The pioneering filmmakers discuss morality and dissent in Hara’s highly subjective documentaries: “It takes a toll to discover what binds your heart to the subject.”
The two filmmakers probe the ethics and surprise of documentary.
“I’m a believer in ‘the artist proposes and the universe disposes.’ On that meeting ground is where the important stuff happens for me, where a set of images, possibilities, dialogues with people both living and dead actually start forming.”
In one painting, I am picked up and drawn into a wild weather event, a storm of color, wind, and light.
Prior to Burn the Diaries, her exhibition at the ICA Philadelphia this fall, Davey exchanged thoughts with Paris-based writer Lebovici on autobiographical writing, the formal potential of aerograms, and scatological confessionalism.
Fitterman’s relentless, book-length new poem is composed of public articulations of loneliness harvested from online message boards.
“History has shown that universalism is a step away from totalitarianism—a deadly kind of erasure that I find horrifying. The fear of fascism undermines my sensuous relationship to those things. I often wonder, are there any other alternative aesthetics?”
“I couldn’t have gone to Woodstock because I’m not fit to be a nudist.”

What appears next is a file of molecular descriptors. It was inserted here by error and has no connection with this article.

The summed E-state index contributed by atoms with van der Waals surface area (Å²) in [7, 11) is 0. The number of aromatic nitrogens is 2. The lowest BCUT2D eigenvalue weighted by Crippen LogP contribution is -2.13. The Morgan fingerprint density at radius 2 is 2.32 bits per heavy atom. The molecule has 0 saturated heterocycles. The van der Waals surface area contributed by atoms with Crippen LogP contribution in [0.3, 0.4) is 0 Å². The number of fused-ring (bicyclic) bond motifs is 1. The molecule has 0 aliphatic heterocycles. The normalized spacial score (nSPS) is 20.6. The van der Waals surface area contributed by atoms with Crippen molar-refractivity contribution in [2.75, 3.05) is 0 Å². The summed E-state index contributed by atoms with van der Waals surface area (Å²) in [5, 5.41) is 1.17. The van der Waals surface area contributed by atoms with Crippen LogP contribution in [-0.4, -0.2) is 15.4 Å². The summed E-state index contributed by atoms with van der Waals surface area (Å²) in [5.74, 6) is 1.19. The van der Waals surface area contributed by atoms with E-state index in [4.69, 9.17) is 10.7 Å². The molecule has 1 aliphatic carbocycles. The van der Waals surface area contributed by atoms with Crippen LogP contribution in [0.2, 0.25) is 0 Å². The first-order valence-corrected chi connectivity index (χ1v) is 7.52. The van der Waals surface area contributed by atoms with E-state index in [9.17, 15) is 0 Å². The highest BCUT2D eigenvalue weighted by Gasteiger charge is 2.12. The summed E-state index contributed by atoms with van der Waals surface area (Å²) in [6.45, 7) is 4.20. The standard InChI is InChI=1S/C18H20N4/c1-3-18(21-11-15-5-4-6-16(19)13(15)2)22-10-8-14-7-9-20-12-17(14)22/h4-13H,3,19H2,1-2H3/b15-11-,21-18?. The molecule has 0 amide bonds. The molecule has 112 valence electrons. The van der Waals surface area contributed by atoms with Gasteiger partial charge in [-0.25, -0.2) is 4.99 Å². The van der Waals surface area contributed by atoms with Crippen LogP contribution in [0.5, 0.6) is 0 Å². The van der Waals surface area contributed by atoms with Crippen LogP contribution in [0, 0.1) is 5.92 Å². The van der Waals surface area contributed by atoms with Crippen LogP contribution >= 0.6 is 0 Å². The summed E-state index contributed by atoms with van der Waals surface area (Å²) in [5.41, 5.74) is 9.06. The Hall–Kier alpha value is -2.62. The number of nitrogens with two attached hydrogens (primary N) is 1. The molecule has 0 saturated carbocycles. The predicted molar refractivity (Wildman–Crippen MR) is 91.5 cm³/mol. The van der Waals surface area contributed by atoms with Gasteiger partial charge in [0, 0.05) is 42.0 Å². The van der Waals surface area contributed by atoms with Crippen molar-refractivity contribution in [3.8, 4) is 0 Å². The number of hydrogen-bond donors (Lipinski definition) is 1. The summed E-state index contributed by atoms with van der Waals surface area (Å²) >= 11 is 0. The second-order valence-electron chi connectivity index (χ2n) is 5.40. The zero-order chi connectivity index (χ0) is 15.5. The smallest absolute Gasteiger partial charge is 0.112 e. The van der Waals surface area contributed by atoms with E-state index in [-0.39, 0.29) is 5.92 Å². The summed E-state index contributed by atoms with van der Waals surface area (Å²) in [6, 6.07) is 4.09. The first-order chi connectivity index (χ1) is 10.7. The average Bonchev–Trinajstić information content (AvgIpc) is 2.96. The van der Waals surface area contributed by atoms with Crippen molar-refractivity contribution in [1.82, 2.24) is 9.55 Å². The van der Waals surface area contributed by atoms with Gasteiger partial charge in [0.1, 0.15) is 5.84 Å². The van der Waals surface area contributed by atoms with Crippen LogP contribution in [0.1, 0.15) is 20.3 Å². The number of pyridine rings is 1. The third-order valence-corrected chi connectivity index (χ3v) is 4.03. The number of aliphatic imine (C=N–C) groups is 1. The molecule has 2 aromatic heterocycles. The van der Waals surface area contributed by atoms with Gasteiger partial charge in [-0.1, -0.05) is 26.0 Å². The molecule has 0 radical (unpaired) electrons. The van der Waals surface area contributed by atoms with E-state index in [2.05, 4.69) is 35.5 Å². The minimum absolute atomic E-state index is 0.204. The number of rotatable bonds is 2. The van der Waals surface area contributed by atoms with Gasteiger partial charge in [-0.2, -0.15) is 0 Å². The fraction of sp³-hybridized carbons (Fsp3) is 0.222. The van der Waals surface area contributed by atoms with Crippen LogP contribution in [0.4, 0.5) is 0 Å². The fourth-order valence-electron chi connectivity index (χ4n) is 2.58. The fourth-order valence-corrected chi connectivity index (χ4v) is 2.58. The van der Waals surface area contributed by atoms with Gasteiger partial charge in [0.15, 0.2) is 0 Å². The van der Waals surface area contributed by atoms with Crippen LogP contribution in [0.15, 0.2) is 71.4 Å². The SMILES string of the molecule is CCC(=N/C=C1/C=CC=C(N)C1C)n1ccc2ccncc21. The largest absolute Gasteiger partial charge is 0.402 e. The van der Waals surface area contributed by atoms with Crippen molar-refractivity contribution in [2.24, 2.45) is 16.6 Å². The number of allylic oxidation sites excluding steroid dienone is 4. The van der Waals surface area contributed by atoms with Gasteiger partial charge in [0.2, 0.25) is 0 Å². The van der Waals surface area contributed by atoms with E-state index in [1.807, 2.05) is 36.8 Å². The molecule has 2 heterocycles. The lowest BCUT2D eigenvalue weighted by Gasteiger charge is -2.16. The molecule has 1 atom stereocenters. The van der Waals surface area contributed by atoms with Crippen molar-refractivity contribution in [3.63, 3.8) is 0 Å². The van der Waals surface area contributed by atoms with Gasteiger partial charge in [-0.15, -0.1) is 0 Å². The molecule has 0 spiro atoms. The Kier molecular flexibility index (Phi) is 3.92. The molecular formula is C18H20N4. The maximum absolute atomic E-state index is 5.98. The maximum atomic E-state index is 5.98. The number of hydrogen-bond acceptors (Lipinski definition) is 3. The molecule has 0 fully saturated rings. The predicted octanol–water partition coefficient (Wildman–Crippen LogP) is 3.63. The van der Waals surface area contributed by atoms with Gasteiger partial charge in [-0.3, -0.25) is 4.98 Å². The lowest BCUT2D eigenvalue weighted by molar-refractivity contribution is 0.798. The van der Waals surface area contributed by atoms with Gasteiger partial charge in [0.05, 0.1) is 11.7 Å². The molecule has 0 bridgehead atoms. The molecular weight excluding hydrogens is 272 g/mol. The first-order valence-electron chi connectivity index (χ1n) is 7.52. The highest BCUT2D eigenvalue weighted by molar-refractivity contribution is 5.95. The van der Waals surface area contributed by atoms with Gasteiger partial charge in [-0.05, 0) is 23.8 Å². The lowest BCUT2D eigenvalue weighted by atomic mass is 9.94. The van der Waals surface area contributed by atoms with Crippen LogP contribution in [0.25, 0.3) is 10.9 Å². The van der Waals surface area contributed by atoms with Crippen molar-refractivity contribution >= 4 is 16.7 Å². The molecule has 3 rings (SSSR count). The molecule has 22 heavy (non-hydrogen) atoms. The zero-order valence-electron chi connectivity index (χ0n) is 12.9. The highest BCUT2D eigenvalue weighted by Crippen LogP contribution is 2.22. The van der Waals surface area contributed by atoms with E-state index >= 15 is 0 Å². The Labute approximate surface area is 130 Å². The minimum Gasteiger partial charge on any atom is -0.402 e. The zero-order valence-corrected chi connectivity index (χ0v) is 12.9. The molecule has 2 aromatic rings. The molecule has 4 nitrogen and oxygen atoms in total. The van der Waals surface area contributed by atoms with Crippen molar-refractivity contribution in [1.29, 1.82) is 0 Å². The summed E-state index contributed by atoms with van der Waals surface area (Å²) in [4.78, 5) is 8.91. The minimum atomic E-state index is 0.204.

“But here is what is most important to me—throwing myself into the present, the unanswerable, the unknown, the unquantifiable.”
His final play was never performed
during his life, but shortly after
Kenneth Goldsmith is a trickster for sure, not just because his work takes place on the crossroads between legal and illegal, between digital and real life, between word and image, but because he’s a man who wears a lot of hats, metaphorical and otherwise.
Novelists Siri Hustvedt and Simon Van Booy compare notes on topics ranging from temporal perception to “the soup of unconscious life” from which fictional characters arise.
Paris-based novelist Tristan Garcia, a philosopher by training, speaks with another philosopher, Sandra Laugier, about how ideas, ethics, and sex get entangled through the vivid characters in his first novel, Hate: A Romance.
In 1976 I had been making photographs for a couple of years. I had certainly been looking at a lot more photographs than I had actually made.
The first time I saw Antony perform was November 1992; he was onstage at a downtown club with Johanna Constantine and Poison Eve, two other original members of the Blacklips Performance Cult.
Danish director Thomas Vinterberg’s film The Celebration resembles Greek tragedy with a twist—influenced by French New Wave and The Godfather, winner of the Jury’s Prize at Cannes, its production was dictated by the neo-manifesto DOGMA 95.